Murder on the Orient Express Movie Review | by The Epiphany Duplet
Recommended Audience: Fans of Tom Bateman, Kenneth Branagh, Penelope Cruz, Willem Dafoe, Judi Dench, Johnny Depp, Josh Gad, Derek Jacobi, Leslie Odom Jr., Michelle Pfeiffer, Daisy Ridley, Agatha Christie and mystery movie fans
Murder on the Orient Express Movie Synopsis
What starts out as a lavish train ride through Europe quickly unfolds into one of the most stylish, suspenseful and thrilling mysteries ever told. From the 1934 novel by best-selling author Agatha Christie, “Murder on the Orient Express” tells the tale of thirteen strangers stranded on a train, a passenger is murdered, and everyone’s a suspect. World-famous detective Hercule Poirot (Branagh) has to use his intelligence to find the culprit before he or she strikes again.
Murder on the Orient Express Viewer Rating: 3.75/5 ***
Murder on the Orient Express Movie Review:
Tiffany Yong: As the movie is released earlier in other countries, I was bombarded with unnecessary reviews on Facebook before watching it. Most were pretty negative, and that actually lowered my expectations by quite a bit. However, after watching the movie, I thought many critics were rather harsh on the film.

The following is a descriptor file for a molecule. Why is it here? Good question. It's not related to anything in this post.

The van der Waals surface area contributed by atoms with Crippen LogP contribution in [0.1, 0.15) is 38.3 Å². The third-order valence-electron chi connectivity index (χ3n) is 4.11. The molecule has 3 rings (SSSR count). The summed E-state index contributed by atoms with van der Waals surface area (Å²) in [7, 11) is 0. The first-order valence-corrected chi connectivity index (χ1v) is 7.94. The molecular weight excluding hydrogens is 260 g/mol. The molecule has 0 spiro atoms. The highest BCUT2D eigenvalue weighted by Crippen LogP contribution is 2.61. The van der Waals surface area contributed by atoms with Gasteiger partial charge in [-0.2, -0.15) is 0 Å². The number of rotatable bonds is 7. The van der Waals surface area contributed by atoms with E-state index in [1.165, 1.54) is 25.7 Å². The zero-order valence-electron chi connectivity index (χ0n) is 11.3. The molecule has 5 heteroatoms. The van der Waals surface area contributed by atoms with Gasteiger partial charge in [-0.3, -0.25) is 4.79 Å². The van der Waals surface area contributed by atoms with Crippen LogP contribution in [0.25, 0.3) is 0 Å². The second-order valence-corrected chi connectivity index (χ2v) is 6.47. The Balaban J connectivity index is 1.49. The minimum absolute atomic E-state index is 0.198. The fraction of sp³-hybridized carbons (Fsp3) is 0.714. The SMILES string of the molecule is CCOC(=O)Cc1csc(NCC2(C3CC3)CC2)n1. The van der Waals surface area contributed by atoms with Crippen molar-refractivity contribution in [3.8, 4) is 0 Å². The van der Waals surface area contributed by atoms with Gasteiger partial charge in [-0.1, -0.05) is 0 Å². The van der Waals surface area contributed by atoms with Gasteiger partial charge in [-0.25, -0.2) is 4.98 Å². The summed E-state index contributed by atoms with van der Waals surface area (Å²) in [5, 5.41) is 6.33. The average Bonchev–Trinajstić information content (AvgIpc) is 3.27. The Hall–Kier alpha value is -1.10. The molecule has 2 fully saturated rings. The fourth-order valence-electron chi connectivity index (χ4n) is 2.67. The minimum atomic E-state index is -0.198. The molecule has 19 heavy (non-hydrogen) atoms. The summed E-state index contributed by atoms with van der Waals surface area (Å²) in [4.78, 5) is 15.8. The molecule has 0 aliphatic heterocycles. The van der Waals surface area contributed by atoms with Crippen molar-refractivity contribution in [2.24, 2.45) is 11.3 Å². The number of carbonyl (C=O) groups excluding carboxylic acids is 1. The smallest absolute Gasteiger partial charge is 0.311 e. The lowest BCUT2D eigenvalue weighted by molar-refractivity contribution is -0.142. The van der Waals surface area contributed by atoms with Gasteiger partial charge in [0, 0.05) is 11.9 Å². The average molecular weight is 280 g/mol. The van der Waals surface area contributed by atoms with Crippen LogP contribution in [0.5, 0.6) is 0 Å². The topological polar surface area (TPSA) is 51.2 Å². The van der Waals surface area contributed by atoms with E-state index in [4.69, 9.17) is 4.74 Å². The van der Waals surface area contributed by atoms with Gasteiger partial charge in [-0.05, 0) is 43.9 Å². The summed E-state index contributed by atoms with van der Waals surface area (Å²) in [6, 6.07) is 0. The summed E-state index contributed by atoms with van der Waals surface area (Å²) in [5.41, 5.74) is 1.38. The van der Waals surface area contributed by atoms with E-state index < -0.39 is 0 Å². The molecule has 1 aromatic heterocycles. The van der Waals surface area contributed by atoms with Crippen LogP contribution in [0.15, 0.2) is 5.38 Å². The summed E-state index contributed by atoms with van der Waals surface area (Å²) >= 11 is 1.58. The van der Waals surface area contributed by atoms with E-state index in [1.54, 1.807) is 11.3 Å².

A little disclaimer before you guys continue to read the review, Peps Goh had just undergo PRK Laser Eye surgery a week prior to this review, and we took on the invitation to review the film without knowing that his vision would be much affected. Hence, as his sight was blurred half the time, his review will mainly be focused on the storytelling.
Peps Goh: “Murder on the Orient Express” is a good old fashion detective flick that has surprisingly managed to do everything right. The story arcs follows a man with an iconic moustache and an OCD complex, looking for a well-deserved holiday. The unwilling protagonist gets pulled into the thick of another crime before he gets the chance to. Kudos to both Agatha Christie and screenwriter Michael Green (who also co-wrote Logan and Alien: Covenant) for the well-written detective-mystery story.
Peps Goh: This film does well on several accounts. The first of which is a memorable cast introduced in economic sequences and all around one of the best introduction sequences of a large cast I’ve seen in the past few months. It did not make the common mistake of hiding essential scenes that the audience needs to connect the early dots, much like how the theatrical Sherlock Holmes (starring Robert Downey Jr) did. But instead brought the breadcrumbs into full view and still managed to deliver a satisfying and surprising end. There were several impressive but under-appreciated long takes (especially the one taken overhead) showcasing not just the actors’ performances, but also the events that were taking place all at one go without trying to hide information with cuts.